Author(s): Cormier Y, Mrlaux A, Duchaine C
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Abstract Air contamination in sawmills can cause respiratory health problems. The authors measured respirable dust, bacteria, endotoxins, and molds collected from 17 sawmills in eastern Canada. A total of 1,205 sawmill workers answered a respiratory-health questionnaire, and they all participated in lung-function measurements, skin-prick tests, and venous blood sampling for specific immunoglobulins against molds found in the sawmills. Workers had normal lung functions, and most respiratory symptoms could be explained by smoking histories. Workers in pine sawmills had a greater prevalence of positive skin-prick test to pine than did workers in sawmills where other woods were used. High levels of specific antibodies were seen in some workers. The presence of a positive skin-prick test and/or specific antibodies had no impact on lung function(s). These Quebec sawmill workers did not experience significant respiratory illnesses; however, some of these workers may be at a higher risk of developing asthma and hypersensitivity pneumonitis than nonworkers.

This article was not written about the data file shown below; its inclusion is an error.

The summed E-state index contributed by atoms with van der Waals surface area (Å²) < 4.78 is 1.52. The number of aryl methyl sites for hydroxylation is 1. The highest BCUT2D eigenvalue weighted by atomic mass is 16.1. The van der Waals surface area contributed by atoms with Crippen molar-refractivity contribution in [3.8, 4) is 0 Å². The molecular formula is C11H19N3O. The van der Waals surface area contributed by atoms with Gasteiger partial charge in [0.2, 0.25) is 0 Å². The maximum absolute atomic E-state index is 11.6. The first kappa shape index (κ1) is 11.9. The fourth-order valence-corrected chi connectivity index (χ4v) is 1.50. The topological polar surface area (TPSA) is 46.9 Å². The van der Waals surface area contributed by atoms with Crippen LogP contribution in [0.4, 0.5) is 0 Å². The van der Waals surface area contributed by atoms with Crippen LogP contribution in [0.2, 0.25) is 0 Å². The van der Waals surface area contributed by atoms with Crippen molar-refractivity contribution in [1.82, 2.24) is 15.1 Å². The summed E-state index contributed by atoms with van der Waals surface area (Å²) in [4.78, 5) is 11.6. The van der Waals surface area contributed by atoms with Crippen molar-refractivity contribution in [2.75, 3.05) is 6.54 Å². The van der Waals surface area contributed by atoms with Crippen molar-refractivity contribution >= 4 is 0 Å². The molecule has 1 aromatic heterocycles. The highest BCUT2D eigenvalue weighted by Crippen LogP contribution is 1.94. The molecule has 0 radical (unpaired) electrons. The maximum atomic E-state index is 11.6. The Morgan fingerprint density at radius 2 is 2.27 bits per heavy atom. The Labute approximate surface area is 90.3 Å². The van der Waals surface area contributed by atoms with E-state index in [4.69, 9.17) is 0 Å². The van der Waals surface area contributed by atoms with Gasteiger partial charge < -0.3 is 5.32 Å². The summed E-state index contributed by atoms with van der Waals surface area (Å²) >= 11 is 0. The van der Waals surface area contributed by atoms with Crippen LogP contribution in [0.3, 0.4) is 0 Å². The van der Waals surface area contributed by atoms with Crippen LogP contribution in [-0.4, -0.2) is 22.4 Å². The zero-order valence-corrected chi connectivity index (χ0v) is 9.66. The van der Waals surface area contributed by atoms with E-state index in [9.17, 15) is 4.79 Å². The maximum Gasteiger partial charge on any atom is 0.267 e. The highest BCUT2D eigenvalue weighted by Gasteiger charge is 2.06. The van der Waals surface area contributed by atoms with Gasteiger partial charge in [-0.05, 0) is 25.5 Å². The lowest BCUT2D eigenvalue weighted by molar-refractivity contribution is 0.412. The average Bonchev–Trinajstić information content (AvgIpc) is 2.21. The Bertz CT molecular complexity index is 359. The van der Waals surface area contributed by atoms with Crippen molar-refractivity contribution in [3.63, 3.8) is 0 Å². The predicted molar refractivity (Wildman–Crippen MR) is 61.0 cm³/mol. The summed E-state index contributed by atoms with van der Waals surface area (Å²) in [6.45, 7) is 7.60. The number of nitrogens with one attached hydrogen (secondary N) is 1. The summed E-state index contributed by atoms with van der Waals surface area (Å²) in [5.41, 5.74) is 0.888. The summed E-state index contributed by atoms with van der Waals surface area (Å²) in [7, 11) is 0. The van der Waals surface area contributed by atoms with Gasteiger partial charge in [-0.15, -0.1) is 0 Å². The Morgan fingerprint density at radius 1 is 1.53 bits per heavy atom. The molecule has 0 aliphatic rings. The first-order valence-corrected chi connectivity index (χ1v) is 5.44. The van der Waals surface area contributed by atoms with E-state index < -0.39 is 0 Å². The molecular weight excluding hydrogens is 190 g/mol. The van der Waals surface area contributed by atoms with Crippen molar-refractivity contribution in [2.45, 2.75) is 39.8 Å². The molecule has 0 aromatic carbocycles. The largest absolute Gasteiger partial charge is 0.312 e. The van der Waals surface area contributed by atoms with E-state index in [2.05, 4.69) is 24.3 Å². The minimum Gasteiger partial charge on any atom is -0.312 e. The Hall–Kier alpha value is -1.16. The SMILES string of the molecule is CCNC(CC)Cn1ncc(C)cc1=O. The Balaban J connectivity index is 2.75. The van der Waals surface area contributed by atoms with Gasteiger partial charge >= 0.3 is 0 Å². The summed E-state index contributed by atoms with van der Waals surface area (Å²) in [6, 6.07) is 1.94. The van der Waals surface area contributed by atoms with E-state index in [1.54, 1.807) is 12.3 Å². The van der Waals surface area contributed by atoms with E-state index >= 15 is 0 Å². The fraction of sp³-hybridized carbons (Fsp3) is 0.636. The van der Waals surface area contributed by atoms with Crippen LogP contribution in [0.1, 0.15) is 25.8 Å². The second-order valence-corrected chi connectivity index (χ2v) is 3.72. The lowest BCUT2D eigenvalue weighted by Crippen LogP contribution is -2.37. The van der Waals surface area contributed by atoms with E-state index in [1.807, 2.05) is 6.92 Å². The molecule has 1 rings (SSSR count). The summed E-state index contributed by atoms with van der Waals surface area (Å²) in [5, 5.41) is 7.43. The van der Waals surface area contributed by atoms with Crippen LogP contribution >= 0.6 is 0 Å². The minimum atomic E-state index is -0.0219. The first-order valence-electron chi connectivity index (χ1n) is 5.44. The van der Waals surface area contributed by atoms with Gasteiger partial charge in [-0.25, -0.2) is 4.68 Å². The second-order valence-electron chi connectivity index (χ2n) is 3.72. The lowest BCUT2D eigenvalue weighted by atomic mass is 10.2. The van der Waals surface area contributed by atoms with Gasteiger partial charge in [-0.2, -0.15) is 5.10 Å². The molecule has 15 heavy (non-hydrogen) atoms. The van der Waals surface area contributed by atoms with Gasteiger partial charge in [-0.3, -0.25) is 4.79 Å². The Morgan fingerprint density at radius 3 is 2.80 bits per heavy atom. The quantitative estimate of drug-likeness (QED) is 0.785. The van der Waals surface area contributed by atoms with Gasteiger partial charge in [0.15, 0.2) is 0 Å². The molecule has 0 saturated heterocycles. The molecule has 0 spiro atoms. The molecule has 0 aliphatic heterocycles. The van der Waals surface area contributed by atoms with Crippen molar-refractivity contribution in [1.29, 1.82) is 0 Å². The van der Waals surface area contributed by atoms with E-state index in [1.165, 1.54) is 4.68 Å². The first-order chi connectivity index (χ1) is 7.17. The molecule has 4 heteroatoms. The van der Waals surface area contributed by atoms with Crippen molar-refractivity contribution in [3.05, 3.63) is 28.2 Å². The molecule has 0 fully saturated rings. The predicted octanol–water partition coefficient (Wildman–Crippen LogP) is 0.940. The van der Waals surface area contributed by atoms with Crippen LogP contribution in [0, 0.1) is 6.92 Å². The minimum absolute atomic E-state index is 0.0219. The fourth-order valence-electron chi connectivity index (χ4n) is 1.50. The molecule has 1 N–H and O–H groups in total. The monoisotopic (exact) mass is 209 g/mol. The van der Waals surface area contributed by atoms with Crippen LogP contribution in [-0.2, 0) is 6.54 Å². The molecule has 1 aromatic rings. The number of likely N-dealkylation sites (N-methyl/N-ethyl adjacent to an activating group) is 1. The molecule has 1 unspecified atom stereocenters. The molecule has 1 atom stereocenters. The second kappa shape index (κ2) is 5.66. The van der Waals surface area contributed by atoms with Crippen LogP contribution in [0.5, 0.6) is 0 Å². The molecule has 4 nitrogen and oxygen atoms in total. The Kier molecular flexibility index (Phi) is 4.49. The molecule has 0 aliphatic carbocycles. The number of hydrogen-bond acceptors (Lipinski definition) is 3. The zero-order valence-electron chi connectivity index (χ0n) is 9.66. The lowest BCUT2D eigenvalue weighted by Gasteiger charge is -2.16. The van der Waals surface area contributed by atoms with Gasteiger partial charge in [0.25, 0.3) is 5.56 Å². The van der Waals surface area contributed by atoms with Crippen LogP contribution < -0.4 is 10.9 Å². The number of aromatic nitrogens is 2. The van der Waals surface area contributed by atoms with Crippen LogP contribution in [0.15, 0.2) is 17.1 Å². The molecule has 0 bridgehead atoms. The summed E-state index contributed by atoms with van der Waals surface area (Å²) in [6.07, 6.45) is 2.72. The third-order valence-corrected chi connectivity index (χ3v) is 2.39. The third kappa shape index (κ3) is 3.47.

This article was published in Arch Environ Health
and referenced in Journal of Pollution Effects & Control